Tour operators might use the rest of their digital marketing budget on other digital channels like affiliates, email, podcast ads, and sponsorships.

Email can be a cost-effective way to promote your tours. You can reach new and existing customers directly in their inbox with your latest offers and sales. You can use email automation software (there are free ones like MailChimp available) to automate your strategy.

Affiliate marketing is another.

You can also partner with influencers or bloggers to advertise your tours and pay them either per post or a commission only when you get a booking. With affiliate marketing, you only pay when you get results, so there’s a guaranteed return on your investment.

Marketing Budget Summary – What does it all mean? 

So, how much do tour companies spend on marketing? It depends on the size of your company, how long you’ve been around, and your annual revenue.

If you’re just getting started, it helps to map out what your individual marketing costs will be. You might need software, freelancers, new employees, advertising, and content creation to meet your marketing demands.

When it comes to forming a budget, you should expect to spend a larger chunk of your revenue (12% to 20%) as a newer company. Marketing will help get your name out into the world and establish a good customer base.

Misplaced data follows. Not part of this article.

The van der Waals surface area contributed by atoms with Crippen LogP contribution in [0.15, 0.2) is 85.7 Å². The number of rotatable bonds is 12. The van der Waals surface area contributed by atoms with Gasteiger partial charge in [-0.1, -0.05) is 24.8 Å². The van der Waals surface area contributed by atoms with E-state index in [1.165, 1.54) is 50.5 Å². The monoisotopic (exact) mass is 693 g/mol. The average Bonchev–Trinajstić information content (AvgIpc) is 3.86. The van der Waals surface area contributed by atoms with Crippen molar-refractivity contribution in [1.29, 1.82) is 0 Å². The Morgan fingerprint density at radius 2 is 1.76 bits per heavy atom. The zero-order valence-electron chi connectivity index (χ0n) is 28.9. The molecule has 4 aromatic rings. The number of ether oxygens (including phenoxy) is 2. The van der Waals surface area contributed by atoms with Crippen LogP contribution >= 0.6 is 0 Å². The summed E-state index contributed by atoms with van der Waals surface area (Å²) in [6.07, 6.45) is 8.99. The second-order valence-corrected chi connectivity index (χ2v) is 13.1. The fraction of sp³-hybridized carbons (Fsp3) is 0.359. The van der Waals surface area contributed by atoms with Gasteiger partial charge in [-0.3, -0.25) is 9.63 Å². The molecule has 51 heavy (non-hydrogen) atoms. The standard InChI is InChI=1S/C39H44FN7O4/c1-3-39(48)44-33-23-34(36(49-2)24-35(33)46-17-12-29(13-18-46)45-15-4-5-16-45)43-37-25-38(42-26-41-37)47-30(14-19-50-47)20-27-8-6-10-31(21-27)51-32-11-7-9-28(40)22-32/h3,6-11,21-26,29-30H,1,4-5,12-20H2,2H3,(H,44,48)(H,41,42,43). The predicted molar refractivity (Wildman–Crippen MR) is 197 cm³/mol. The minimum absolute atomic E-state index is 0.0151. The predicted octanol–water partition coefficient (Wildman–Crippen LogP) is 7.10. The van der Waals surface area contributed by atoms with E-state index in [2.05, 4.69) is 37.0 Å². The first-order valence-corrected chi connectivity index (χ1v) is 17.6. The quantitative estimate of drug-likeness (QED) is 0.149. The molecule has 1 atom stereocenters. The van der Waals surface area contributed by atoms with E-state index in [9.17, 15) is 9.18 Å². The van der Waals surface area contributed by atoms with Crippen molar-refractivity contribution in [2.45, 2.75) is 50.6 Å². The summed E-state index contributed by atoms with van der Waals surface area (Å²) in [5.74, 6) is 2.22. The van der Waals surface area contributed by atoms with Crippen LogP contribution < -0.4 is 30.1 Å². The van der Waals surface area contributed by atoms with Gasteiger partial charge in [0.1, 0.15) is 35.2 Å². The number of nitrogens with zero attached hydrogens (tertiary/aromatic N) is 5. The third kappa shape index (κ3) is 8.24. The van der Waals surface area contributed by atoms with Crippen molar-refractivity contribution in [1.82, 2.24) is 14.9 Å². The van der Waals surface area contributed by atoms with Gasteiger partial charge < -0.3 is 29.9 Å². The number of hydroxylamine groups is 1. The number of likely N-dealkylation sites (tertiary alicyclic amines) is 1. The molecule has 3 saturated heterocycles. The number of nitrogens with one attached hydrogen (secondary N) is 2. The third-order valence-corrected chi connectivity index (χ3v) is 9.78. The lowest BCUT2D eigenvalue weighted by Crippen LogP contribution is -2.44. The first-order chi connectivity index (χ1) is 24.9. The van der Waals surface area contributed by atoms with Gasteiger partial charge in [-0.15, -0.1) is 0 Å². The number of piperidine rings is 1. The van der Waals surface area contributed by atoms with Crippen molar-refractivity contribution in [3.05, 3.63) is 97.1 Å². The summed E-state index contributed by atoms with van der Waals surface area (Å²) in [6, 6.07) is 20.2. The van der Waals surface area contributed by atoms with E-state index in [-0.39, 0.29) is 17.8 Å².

Digital marketing initiatives like paid search and social media are paying off big for tour operators, so it makes sense to allocate a good portion of your marketing budget to those mediums.

Tour operators should consider where their customers are getting their information before deciding which platforms to invest in. Travelers today are increasingly turning to Google for their trip planning, which explains why SEO drives 1000% more traffic than organic social media, according to BrightEdge.

Making your ads mobile-friendly can also boost your website traffic. Mobile searches for “things to do/activities” + “near me” have seen a 6X increase over the last two years. Plus, 50% of activity bookings are made less than eight days before they happen, meaning travelers are actively searching for things to do in their destination.

With content marketing and paid search ads, you can reach your customers on Google as their performing these searches.

Social media is also still a big focus for tour operators too. Travel companies are successfully using social media to establish brand identity and connect with new customers.

Tour operators particularly focus on Facebook ads and Instagram, where they use vivid imagery and creative storytelling to inspire viewers to travel.

In conclusion, your marketing budget will largely depend on the age and profitability of your business. 

When it comes to growing your tour business, marketing is an essential piece of the puzzle. The key is to maximize your budget by focusing on your target audience and the platforms they’re already using.

·

Writer Carla Vianna

Carla Vianna